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Ramkumar Sabesan, Geunyoung Yoon; Perceptual learning after correcting the eye’s aberration with adaptive optics. Invest. Ophthalmol. Vis. Sci. 2013;54(15):1282.
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© ARVO (1962-2015); The Authors (2016-present)
Highly aberrated keratoconic (KC) eyes do not elicit the maximum visual advantage immediately after a customized correction. This is attributed to the neural insensitivity arising from chronic visual experience with poor retinal image quality, dominated by low spatial frequencies. The goal of this study was to investigate if targeted perceptual learning with adaptive optics (AO) can stimulate neural plasticity in these eyes, improving their visual benefit.
A large-stroke AO vision simulator was employed to train the worse eye of 2 KC subjects in a contrast detection test under complete aberration correction with AO. Prior to training, visual acuity (VA) and contrast sensitivity (CS) at 4, 8, 12, 16, 20, 24 and 28 c/deg were measured in both eyes of subjects with AO correction for a 6mm pupil. The spatial frequency requiring 50% contrast for detection with AO correction was picked as the training frequency. Subjects were required to train on a contrast threshold task with AO correction for 1 hour each for 5 consecutive days. During each training session, 800 trials of threshold CS measurement at the training frequency with AO were conducted. The same pre-training measurements were repeated after the 5 training sessions.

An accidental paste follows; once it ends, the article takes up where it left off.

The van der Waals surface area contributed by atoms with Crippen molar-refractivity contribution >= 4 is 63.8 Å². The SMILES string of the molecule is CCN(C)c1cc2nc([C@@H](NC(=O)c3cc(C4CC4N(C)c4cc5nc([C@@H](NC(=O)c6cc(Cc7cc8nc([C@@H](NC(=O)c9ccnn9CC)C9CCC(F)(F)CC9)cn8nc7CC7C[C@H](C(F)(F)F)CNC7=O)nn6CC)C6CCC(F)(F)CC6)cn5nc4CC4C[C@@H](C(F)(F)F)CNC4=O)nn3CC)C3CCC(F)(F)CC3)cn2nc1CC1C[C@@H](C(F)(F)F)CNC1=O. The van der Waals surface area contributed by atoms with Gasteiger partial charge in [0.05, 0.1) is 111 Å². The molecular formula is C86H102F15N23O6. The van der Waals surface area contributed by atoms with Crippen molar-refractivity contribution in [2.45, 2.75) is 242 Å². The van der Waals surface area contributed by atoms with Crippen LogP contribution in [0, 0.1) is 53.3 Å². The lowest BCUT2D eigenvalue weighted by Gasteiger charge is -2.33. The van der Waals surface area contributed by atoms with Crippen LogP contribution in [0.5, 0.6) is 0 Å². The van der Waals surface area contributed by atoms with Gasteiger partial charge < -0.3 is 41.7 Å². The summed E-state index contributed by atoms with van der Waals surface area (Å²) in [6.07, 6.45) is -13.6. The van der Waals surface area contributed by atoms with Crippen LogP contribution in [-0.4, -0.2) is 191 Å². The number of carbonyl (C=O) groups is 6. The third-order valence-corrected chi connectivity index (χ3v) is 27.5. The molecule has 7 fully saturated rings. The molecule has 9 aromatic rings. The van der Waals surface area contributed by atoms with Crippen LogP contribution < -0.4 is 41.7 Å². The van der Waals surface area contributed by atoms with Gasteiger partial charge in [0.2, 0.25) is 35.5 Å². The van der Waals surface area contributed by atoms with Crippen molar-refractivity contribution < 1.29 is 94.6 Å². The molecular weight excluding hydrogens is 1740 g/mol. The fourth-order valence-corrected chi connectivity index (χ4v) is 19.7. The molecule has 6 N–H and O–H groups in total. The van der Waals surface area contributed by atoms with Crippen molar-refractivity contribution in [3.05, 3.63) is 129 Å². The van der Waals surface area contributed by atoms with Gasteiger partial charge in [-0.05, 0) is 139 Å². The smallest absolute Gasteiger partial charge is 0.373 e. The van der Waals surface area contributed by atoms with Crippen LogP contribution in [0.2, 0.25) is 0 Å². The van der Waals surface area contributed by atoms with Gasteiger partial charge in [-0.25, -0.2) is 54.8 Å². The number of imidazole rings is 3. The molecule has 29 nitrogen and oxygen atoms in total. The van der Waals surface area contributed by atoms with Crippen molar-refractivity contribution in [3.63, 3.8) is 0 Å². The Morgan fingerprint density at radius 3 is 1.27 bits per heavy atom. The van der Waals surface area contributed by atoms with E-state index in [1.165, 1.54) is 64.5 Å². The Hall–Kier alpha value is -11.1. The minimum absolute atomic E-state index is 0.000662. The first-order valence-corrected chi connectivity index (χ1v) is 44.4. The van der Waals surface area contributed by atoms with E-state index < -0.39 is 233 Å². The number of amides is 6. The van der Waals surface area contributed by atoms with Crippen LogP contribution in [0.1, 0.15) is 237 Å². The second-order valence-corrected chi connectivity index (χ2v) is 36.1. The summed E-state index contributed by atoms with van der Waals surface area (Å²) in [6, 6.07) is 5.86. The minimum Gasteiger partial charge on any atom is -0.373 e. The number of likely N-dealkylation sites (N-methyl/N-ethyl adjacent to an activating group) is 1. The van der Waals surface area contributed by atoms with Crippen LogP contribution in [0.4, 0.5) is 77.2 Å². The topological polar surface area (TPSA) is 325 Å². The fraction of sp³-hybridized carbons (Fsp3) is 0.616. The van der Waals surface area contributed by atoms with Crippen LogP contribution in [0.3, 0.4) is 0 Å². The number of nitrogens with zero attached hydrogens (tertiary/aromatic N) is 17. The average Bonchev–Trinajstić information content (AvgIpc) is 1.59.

Optical quality with AO was confirmed to be similar pre and post-training and across training sessions. After training, CS with AO improved by a factor of 1.91 (range: 1.77-2.04) and 1.75 (range: 1.22-2.34) on average over spatial frequencies in the two subjects. In both subjects, the benefit in CS was measured across a broad range of spatial frequencies, i.e. at frequencies lower and higher than the one employed during training. In both subjects, this perceptual learning effect with gratings transferred to letter VA, improving it by 1.5 lines (0.04 to -0.1 logMAR) and 1.3 lines (-0.02 to -0.15 logMAR) respectively. Inter-ocular transfer of training was also observed. The untrained eye’s CS was improved by a factor of 1.57 on average across spatial frequencies and VA by 0.8 lines (-0.01 to -0.09 logMAR) in one of the two subjects with AO.
The improvements in visual performance after training with AO denote an improvement in neural sensitivity. Perceptual learning with AO thus has the potential to enhance neural function in abnormal corneal patients leading to improved visual benefit after a customized correction.
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